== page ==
‘I have just followed the footprints left in the artistic sands by René Magritte and Marcel Duchamp. Faithfully in spite of the winds that I blow. I, too, am an apostle of silence’ (M. Broodthaers).
Executed in 1968, Les Frites stems from a critical period in Marcel Broodthaers’ ground-breaking practice. Presenting a bowl of French fries split across four photographic panels, the work bears witness to Broodthaers’ conceptual response to the languages of Pop Art and Nouveau Réalisme, both of which drew inspiration from common household and commercial items. Having started life as a poet, Broodthaers turned to art in 1963, developing a witty, subversive visual language that combined the Surrealist overtones of René Magritte with the deadpan, object-based aesthetic of Marcel Duchamp. In 1966, he was sought out by the gallerist Anny De Decker, and held his pivotal exhibition Moules Oeufs Frites Pots Charbon at her Antwerp gallery Wide White Space that same year. While his American Pop contemporaries were incorporating the emblems of mass consumerism into the realm of high art, Broodthaers assembled found materials such as mussels, eggshells and French fries that that spoke of simplicity and poverty in the face of big business, mass production and cultural homogeneity. At the exhibition opening, De Decker arranged for packets of fries to be offered to guests from a barrow in the street. The present work revisits the subject in a medium that Broodthaers was beginning to explore during this period: photographs projected and printed onto canvas, using a small negative to artificially heighten the image’s chromatic contrast. Posing as paintings yet devoid of all traces of the artist’s hand, the grainy quality of these images emphasise the mechanical nature of their reproduction, subversively referencing the screen printing techniques espoused by artists such as Andy Warhol and Roy Lichtenstein during this period.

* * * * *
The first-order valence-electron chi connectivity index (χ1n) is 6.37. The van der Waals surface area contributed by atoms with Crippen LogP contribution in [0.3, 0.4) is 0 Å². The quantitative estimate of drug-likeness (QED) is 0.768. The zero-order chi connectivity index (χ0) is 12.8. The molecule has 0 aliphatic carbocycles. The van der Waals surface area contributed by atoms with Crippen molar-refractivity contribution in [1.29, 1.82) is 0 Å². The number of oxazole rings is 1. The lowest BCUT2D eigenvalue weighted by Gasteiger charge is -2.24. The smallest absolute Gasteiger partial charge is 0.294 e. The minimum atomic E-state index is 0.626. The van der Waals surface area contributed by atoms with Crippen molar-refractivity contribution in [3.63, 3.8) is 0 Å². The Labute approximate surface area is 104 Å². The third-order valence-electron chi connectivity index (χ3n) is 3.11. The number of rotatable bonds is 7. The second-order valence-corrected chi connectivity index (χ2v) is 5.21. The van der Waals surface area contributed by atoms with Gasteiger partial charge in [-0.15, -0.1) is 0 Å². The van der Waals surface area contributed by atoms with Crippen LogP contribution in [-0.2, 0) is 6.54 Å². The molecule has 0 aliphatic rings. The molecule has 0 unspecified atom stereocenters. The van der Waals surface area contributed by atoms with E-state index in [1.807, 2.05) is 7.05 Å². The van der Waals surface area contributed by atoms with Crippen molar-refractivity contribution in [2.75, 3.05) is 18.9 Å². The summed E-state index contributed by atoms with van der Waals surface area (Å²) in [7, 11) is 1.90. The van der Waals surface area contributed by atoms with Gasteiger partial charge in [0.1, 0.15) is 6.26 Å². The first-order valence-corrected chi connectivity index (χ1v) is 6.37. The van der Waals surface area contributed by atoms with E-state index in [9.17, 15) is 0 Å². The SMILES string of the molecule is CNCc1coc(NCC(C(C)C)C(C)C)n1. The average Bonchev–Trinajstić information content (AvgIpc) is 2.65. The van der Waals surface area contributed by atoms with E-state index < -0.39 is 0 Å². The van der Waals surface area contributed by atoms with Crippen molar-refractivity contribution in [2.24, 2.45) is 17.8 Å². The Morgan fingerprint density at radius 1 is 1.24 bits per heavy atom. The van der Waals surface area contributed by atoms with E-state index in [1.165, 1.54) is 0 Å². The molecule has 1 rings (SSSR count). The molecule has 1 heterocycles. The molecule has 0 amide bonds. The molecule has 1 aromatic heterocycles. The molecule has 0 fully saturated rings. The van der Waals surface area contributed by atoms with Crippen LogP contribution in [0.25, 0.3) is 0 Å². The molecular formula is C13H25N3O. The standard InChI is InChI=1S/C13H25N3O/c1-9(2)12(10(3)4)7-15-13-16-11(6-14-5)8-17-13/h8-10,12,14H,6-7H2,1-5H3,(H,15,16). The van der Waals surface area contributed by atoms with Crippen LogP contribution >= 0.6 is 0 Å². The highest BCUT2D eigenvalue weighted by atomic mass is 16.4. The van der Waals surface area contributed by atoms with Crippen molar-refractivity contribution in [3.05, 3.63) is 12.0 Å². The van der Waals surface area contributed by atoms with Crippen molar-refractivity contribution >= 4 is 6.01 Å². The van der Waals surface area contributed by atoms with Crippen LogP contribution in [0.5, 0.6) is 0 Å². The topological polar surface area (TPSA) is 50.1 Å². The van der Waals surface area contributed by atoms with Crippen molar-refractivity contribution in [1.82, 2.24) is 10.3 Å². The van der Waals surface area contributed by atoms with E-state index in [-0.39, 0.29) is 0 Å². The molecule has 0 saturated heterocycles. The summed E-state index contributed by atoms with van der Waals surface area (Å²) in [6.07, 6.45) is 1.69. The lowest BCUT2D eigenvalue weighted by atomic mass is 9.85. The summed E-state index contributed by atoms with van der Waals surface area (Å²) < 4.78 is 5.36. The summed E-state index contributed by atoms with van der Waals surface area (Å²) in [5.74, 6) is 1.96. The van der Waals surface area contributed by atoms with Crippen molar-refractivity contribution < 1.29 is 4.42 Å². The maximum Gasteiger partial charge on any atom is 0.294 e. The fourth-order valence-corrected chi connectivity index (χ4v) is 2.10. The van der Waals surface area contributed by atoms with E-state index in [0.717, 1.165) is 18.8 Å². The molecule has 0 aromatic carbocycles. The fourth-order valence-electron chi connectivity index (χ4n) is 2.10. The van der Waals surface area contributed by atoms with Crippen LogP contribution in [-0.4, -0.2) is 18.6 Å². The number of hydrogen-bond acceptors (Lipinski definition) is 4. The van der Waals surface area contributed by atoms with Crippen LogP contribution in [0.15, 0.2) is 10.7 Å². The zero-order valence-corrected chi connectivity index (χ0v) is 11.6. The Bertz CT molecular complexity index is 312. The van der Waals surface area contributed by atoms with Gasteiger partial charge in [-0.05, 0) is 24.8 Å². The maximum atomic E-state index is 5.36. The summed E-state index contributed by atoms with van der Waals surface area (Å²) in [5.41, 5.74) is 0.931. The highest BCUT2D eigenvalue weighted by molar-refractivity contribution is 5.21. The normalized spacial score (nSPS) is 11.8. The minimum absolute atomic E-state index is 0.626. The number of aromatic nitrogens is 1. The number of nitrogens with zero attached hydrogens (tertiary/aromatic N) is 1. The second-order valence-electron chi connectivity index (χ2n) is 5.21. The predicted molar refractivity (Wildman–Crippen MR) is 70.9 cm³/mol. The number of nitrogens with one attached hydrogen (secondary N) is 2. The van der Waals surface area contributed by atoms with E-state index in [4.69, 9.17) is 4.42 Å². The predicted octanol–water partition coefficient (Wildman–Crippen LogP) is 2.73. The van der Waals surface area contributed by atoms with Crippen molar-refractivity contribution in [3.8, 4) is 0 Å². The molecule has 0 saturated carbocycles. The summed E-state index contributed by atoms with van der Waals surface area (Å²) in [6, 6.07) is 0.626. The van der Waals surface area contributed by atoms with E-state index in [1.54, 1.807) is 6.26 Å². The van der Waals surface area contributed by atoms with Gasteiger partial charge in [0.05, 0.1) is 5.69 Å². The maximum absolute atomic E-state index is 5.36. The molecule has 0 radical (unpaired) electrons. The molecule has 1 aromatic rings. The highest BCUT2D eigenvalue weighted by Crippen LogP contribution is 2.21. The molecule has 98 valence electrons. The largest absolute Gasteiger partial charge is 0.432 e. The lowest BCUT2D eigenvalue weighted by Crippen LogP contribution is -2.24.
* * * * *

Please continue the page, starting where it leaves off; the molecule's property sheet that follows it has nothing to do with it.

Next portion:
The late 1960s was a breakthrough moment for conceptual art in Europe and America, witnessing the rise of artists such as Joseph Kosuth, Sol LeWitt, On Kawara and Bruce Nauman. Broodthaers, who had his first retrospective at the Palais des Beaux-Arts in 1967, was a pioneer in this world. As Les Frites demonstrates, he was fascinated by the relationship between subjects and their pictorial reproduction, and in 1968 set up his own fictional ‘Museum of Modern Art’ consisting of postcards of paintings and packing cases in his house in Brussels. With a highly literate, critical and frequently humorous approach, Broodthaers played with ideas of authorship, originality and the role of the art institution. Rebelliously ignoring the restrictive, Modernist boundaries among artistic disciplines and media, he forged his own distinctive path as a visual artist, poet, filmmaker, and photographer, realizing an impressive range of site-specific installations and intermedia works, from films to slide projections and sculptures. Working outside the establishment within the experimental enclave of Brussels, Broodthaers took the Belgian Surrealist tradition into new conceptual territory. Though he remained at the fringes of the art world in his life time, he has since come to be recognized as one of the most influential artists of the last century.